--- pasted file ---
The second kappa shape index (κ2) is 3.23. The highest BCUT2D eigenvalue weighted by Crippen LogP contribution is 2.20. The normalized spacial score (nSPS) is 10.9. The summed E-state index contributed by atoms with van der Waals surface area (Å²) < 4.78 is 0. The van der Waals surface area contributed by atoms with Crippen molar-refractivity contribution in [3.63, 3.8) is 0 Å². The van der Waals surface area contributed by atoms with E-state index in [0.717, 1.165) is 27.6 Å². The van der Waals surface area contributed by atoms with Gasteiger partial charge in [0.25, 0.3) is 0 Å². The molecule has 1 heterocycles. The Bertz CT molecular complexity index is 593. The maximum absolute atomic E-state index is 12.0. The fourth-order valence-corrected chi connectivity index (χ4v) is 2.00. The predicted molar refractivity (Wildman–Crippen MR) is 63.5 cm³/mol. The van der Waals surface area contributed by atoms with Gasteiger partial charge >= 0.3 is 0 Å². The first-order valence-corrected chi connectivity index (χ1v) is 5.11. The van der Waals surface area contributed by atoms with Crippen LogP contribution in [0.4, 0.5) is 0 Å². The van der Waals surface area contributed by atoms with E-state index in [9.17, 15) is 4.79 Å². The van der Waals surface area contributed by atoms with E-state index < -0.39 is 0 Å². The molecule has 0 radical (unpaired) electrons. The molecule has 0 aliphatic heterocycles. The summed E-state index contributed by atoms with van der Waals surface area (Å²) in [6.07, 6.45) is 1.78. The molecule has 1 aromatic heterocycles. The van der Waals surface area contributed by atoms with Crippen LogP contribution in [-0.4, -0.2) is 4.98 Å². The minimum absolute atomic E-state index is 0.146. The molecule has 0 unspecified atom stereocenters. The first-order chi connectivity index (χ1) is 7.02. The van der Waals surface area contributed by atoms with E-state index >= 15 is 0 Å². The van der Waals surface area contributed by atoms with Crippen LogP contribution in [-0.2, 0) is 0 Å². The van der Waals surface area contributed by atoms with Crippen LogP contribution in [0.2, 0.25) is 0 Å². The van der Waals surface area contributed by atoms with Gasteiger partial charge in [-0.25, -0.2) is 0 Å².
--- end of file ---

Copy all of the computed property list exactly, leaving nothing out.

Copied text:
The second kappa shape index (κ2) is 3.23. The highest BCUT2D eigenvalue weighted by Crippen LogP contribution is 2.20. The normalized spacial score (nSPS) is 10.9. The summed E-state index contributed by atoms with van der Waals surface area (Å²) < 4.78 is 0. The van der Waals surface area contributed by atoms with Crippen molar-refractivity contribution in [3.63, 3.8) is 0 Å². The van der Waals surface area contributed by atoms with E-state index in [0.717, 1.165) is 27.6 Å². The van der Waals surface area contributed by atoms with Gasteiger partial charge in [0.25, 0.3) is 0 Å². The molecule has 1 heterocycles. The Bertz CT molecular complexity index is 593. The maximum absolute atomic E-state index is 12.0. The fourth-order valence-corrected chi connectivity index (χ4v) is 2.00. The predicted molar refractivity (Wildman–Crippen MR) is 63.5 cm³/mol. The van der Waals surface area contributed by atoms with Gasteiger partial charge >= 0.3 is 0 Å². The first-order valence-corrected chi connectivity index (χ1v) is 5.11. The van der Waals surface area contributed by atoms with Crippen LogP contribution in [0.4, 0.5) is 0 Å². The van der Waals surface area contributed by atoms with E-state index in [9.17, 15) is 4.79 Å². The van der Waals surface area contributed by atoms with E-state index < -0.39 is 0 Å². The molecule has 0 radical (unpaired) electrons. The molecule has 0 aliphatic heterocycles. The summed E-state index contributed by atoms with van der Waals surface area (Å²) in [6.07, 6.45) is 1.78. The molecule has 1 aromatic heterocycles. The van der Waals surface area contributed by atoms with Crippen LogP contribution in [-0.4, -0.2) is 4.98 Å². The minimum absolute atomic E-state index is 0.146. The molecule has 0 unspecified atom stereocenters. The first-order chi connectivity index (χ1) is 7.02. The van der Waals surface area contributed by atoms with E-state index >= 15 is 0 Å². The van der Waals surface area contributed by atoms with Crippen LogP contribution in [-0.2, 0) is 0 Å². The van der Waals surface area contributed by atoms with Crippen LogP contribution in [0.2, 0.25) is 0 Å². The van der Waals surface area contributed by atoms with Gasteiger partial charge in [-0.25, -0.2) is 0 Å².